Long story short, the neurologist was a waste of time. He couldn't perform the necessary tests, since my mother had a pacemaker. His fumbling around, and wanting to stretch out the visits only made me think he had a good insurance patient, and some cash flow. That, and my mother couldn't stand him. Her hearing loss, his soft voice, and basically ignoring her while talking to me, was infuriating. To make things worse, on our next to the last visit, we waited for two hours, only to have the nurse inform us the doctor was handling an emergency, and we would have to reschedule. The last visit revealed he really didn't have clue, but he wanted us to return in six months to assess whether she had any improvement. A first year resident could have seen her improvements, so we decided enough was enough. 

Over about a year, my mother stopped going to her Wednesday bridge group. I didn't ask why, but knew it became too much of a metal challenge. I would do most of her grocery shopping, and cook for her. After a minor car wreck, I realized it might be time to stop her from driving. Before that was necessary, she broke her hip. I was appalled, since I was standing next to her, when she went to pull her chair up at the table. In the emergency room, after I explaining to a nurse how my mother fell, she said "She didn't fall and break her hip; her hip broke, and she fell." It was reassuring, but I still felt guilt. After all the times I worried about such a thing happening, I was right there when it happened. 

A doctor explained to my mother, and I, there were only two options. One was doing nothing, but my mother would spend the rest of her life basically bedridden. The other was a hip replacement, which had a good prognosis, since it would allow her mobility after therapy. The decision was the replacement. 

An anesthesiologist approached me before the surgery to explain anesthesia can cause a worsening of dementia, and the increased dementia wouldn't become better. At that time, with few options, I crossed my fingers and prayed for the best. 

The surgery went well, but the dementia was worse, and my mother needed more care than I could offer. I had a job, and all the relatives that helped were in the same situation. After therapy at the hospital, she was released, and I moved her to a retirement home.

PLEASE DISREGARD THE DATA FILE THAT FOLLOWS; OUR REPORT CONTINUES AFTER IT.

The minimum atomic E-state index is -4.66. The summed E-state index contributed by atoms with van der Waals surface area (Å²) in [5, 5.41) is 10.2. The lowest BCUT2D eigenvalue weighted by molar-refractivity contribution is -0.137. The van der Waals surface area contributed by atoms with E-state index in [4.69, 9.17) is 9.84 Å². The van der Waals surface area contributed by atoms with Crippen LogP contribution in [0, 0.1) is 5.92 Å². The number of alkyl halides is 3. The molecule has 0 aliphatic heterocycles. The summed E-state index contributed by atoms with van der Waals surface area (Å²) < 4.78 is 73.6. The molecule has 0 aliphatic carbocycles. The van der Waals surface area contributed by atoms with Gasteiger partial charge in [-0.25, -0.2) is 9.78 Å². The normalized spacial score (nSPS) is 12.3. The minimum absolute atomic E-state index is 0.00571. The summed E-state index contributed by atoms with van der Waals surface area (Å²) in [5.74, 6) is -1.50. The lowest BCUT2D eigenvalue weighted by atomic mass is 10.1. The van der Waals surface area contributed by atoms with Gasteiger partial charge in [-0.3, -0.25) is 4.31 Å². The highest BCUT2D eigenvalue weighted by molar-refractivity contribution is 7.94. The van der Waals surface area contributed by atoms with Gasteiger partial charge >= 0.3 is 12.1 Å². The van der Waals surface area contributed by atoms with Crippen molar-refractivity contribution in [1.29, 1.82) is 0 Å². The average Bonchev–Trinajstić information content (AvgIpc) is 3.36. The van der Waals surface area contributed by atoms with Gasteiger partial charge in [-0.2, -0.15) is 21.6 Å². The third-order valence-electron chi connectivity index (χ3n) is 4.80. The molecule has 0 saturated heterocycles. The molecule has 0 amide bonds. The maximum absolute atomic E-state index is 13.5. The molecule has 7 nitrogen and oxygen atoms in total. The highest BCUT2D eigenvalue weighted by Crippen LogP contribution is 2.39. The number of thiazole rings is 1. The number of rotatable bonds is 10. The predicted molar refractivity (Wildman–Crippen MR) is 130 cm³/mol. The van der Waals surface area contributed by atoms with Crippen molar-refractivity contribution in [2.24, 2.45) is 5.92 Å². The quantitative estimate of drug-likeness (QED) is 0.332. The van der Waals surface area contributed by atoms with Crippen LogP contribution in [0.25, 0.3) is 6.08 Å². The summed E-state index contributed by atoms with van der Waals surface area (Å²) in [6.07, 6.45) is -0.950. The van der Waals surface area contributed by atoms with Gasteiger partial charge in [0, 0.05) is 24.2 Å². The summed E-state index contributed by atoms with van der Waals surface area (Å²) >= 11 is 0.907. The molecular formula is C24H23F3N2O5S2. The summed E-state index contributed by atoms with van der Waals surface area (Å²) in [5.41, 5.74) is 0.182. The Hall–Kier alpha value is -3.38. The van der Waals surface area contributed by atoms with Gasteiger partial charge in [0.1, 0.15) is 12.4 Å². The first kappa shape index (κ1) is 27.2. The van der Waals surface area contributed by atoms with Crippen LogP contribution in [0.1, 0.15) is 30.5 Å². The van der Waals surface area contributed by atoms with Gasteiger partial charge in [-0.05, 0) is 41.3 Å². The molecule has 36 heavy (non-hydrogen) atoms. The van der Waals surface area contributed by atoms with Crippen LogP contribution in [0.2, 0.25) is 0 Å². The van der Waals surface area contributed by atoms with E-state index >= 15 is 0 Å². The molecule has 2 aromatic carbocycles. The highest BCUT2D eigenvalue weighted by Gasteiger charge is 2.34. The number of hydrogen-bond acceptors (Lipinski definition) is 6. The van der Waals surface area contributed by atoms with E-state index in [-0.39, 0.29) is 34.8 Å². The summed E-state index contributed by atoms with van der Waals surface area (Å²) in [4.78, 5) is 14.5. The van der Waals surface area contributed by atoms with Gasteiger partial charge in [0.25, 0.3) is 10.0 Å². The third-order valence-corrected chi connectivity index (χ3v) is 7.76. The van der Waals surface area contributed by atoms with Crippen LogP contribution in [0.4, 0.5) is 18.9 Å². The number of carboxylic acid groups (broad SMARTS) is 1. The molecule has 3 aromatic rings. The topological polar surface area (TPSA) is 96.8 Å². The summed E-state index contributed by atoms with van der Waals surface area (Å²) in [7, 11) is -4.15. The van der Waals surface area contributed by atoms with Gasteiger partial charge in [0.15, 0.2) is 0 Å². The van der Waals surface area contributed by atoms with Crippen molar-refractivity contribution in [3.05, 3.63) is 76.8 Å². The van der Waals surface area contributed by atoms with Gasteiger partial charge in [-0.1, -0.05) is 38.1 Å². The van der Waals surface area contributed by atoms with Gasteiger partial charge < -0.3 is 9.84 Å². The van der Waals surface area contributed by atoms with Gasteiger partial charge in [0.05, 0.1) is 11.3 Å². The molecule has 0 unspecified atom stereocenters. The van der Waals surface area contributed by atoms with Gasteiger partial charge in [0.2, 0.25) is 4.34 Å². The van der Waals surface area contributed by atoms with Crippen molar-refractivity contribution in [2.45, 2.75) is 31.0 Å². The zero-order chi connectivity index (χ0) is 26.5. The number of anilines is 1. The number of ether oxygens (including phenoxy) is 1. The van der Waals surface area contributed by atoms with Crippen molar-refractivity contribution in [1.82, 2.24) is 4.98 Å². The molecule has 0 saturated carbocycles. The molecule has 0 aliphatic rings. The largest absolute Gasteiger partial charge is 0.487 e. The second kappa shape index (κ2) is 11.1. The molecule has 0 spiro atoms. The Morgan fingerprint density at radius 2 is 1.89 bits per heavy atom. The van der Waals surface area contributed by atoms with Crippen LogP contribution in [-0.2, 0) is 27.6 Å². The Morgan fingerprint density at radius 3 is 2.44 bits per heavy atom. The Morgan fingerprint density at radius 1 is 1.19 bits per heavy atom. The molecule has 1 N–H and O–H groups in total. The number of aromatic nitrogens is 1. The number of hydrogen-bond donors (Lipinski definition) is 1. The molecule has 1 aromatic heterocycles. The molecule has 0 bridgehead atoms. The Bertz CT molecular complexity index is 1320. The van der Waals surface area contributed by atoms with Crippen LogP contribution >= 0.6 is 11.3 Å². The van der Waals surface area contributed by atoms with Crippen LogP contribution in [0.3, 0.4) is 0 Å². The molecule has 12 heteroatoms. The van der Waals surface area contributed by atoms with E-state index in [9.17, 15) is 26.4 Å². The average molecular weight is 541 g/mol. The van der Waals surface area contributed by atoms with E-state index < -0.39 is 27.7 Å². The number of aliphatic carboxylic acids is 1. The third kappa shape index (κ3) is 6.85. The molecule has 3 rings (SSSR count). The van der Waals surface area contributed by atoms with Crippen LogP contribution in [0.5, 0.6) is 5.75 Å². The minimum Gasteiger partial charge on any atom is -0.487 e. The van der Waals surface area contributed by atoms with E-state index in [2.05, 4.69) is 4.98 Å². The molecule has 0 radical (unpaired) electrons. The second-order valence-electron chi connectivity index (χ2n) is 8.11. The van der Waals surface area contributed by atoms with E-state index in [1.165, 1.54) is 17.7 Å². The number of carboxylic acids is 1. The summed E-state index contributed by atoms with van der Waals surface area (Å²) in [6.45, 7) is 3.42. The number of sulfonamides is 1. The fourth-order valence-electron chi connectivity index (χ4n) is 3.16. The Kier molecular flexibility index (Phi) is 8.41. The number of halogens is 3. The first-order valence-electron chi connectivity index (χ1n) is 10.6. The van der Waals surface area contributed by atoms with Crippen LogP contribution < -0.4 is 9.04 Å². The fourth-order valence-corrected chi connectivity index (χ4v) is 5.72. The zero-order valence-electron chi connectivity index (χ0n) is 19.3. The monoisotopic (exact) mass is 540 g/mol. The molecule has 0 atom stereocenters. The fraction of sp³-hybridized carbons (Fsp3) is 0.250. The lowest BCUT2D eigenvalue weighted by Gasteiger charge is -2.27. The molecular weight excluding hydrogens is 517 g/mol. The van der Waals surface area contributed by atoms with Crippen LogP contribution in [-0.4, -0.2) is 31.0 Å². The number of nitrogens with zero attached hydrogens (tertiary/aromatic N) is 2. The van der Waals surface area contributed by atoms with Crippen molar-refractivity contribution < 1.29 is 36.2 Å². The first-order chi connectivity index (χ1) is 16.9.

My mother had volunteered at the retirement home for years. Everyone knew her, the director was more than reassuring, and my concerns left after a few days of her being there. She had her meals, the staff were friends, and she seemed happy. That was a relief. Her dementia was increasing, and knowing she wouldn't be neglected, and between my cousin, and I, she had a family member closely monitoring her care. Her therapy was taken care of daily, and I had the hope she would one day be able to regain her mobility, and could go home.

After about two weeks, a consultant with the group performing therapy approached me to talk. She suggested hospice, since she too had seen how my mother had no idea why those people were coming in every day to cause her pain. An explanation of how she had broken her hip led to her surprise and and a question: "I broke my hip?" This was on a Friday, and the consultant told me she would start the arrangements for hospice care at her room. 

On Saturday evening, my mother didn't seem to be hungry. She had only had a bottle of Ensure in the morning, and wouldn't eat her lunch. She wouldn't open her eyes during our limited conversation, and an effort to give her a spoon of her meal ended when she fell asleep. I used a napkin to remove the food from her mouth, and stayed with her most of the night. My cousin stayed with her the next day so I could work that night. I had a crew to run on a night project, and my days, and nights, were soon to be a little crazy.